Battle of Damascus (1941)

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Battle of Damascus
Part of the Syria–Lebanon Campaign of World War II
The British Army in the Middle East 1941 E3839.jpg
Indian troops outside Damascus on 26 June 1941.
Date18–21 June 1941
Location33°30′00″N 36°18′00″E / 33.50000°N 36.30000°E / 33.50000; 36.30000Coordinates: 33°30′00″N 36°18′00″E / 33.50000°N 36.30000°E / 33.50000; 36.30000
Result Allied victory

 United Kingdom

 Free France

 Vichy France

Commanders and leaders
United Kingdom Henry Wilson
United Kingdom Wilfrid Lloyd
Free France Paul Legentilhomme
Henri Dentz
Map of Syria and the Lebanon during World War II

The Battle of Damascus (18–21 June 1941) was the final action of the Allied advance on Damascus in Syria during the Syria–Lebanon Campaign in World War II. The initial advance was undertaken by Indian troops who were tasked with capturing Mezzeh while Free French forces were to capture Qadam. While the Free French were held up, the Indian troops were able to capture Mezzeh and then became cut off following a Vichy French counterattack. British and Australian reinforcements were brought up and throughout 19–20 June, the Indian troops holding Mezzeh continued to hold out despite running low of ammunition and rations. Late on 20 June, Australian troops attempted to relieve them and entered the town, arriving to find that the town was deserted, as the remaining Indian troops had been captured by the Vichy French and removed from the town earlier in the day. The following day, the Free French, supported by British and Australian troops, captured Qadim and throughout 21 June further actions were fought around the Quneitra road and the Barada Gorge. By mid-morning on 21 June the Vichy French garrison in Damascus surrendered to the Allied forces.


On 8 June 1941, troops of the 5th Indian Infantry Brigade Group had crossed the Syrian border from the British Mandate of Palestine to take Quneitra and Deraa with the objective of opening the way for the forces of the 1st Free French Division to advance along the roads from these towns to Damascus. This was one of four attacks planned for the campaign by the Allied commander, General Sir Henry Wilson.[1]

By 17 June this force, named Gentforce after its commander Major-General Paul Legentilhomme, was resting and consolidating following hard fighting to gain Kissoué and the hills behind and was planning a final push to Damascus along the two main roads from the south, from Quneitra and Kissoué. Gentforce had been under the temporary command of the commander of the 5th Indian Infantry Brigade, Brigadier Wilfrid Lloyd, since 12 June when Legentilhomme had been wounded.[1]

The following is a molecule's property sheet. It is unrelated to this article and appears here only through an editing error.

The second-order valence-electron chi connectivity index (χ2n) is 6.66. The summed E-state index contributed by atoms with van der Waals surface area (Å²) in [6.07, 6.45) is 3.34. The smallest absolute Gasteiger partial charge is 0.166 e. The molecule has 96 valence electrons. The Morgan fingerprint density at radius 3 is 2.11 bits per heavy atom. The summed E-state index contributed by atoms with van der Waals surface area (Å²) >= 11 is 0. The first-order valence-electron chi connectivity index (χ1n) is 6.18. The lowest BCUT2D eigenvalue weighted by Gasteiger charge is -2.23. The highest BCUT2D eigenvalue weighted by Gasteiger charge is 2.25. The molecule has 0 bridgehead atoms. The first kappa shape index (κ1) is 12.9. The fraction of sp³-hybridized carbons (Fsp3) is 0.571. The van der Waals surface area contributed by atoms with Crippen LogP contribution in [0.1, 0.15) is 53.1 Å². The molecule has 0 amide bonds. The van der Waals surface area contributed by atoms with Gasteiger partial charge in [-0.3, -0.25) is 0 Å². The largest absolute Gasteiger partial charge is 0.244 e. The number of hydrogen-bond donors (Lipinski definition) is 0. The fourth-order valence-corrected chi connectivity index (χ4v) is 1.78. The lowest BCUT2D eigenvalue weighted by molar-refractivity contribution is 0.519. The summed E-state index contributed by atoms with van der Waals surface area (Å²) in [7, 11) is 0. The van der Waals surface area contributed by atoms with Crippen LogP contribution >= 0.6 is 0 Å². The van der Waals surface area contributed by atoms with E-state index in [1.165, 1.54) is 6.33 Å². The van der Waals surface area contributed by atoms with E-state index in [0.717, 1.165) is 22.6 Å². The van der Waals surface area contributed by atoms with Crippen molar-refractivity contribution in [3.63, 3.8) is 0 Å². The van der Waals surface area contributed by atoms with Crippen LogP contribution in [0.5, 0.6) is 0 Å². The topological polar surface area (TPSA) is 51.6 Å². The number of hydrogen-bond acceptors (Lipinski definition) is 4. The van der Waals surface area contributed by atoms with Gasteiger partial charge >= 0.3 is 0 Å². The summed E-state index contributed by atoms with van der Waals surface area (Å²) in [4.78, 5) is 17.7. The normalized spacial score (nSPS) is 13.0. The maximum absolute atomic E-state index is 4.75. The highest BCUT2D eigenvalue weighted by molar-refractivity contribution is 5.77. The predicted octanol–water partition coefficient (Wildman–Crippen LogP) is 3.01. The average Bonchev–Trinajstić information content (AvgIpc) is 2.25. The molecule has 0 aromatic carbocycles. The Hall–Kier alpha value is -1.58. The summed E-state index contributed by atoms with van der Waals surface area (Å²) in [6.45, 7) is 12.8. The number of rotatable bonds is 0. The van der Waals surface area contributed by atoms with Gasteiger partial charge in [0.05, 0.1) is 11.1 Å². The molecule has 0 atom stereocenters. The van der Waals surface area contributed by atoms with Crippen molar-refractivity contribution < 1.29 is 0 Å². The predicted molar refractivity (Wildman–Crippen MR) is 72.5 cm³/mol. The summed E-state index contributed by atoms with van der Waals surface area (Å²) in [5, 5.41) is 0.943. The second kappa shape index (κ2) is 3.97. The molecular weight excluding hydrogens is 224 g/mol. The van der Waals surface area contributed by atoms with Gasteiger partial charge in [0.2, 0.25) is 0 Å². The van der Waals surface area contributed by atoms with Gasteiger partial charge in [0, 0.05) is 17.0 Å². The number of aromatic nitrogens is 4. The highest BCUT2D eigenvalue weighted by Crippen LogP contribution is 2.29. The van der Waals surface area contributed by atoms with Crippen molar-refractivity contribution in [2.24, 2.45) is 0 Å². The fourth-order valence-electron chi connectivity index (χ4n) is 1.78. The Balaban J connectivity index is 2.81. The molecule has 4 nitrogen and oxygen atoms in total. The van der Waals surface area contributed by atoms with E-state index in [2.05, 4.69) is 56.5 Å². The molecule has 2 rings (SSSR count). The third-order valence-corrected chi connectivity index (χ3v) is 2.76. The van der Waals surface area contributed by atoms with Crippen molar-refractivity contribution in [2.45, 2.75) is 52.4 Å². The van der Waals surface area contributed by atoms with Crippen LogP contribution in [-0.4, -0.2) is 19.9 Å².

Alarmingly for the Allies, Quneitra had been recaptured by Vichy forces on 16 June. This threatened Lloyd's rear. By 18 June, Quneitra was recaptured but the Vichy forces from Quneitra still posed a potential threat to Gentforce's supply and communication lines. Nevertheless, it was decided that an early thrust to Damascus would force the Vichy commander to withdraw his forces to assist in its defence. Thus, the threat to Gentforce's rear was to be relieved.[1]


The plan called for the troops of 5th Indian Brigade to advance northwards from their positions at Artouz on the Quneitra–Damascus road across country west of the road towards Mezzeh. Mezzeh was a large village on a junction with the Beirut to Damascus road, some three miles west of Damascus itself. The brigade's supplies, ammunition and the anti-tank element would follow closely behind on the road proper. Meanwhile, the Free French forces would advance along the Kissoué – Damascus road to capture Qadim as a preliminary to entering the Syrian capital, some four miles further north.[2]

At 20:30 on 18 June, the Indian troops set out and skirmished their way north. They reached Mezzeh at 04:15. By 05:30, after an hour of fierce hand-to-hand fighting, Mezzeh was captured. However, there was a major problem: the equipment and anti-tank guns travelling up the main road had earlier got ahead of the infantry and run into a Vichy roadblock where most of the vehicles were knocked out. Furthermore, the planned advance by the Free French to Qadim had been delayed, allowing the Vichy defenders to concentrate on the Mezzeh action, putting intense pressure on the Allied position whilst thwarting any attempt to relieve them and bring in vitally needed anti-tank weapons.[3]

On 19 June, Major General John Evetts, commander of the British 6th Infantry Division, arrived to relieve Lloyd and take control of the Allied forces east of Merdjayoun. With the losses suffered by the Indian brigade, he requested that the British 16th Infantry Brigade be detached from the 7th Australian Division and sent to his sector.[4] Three Australian battalions were also detached to Evetts' command: the 2/3rd Machine Gun Battalion and the 2/3rd and 2/5th Infantry Battalions.[5]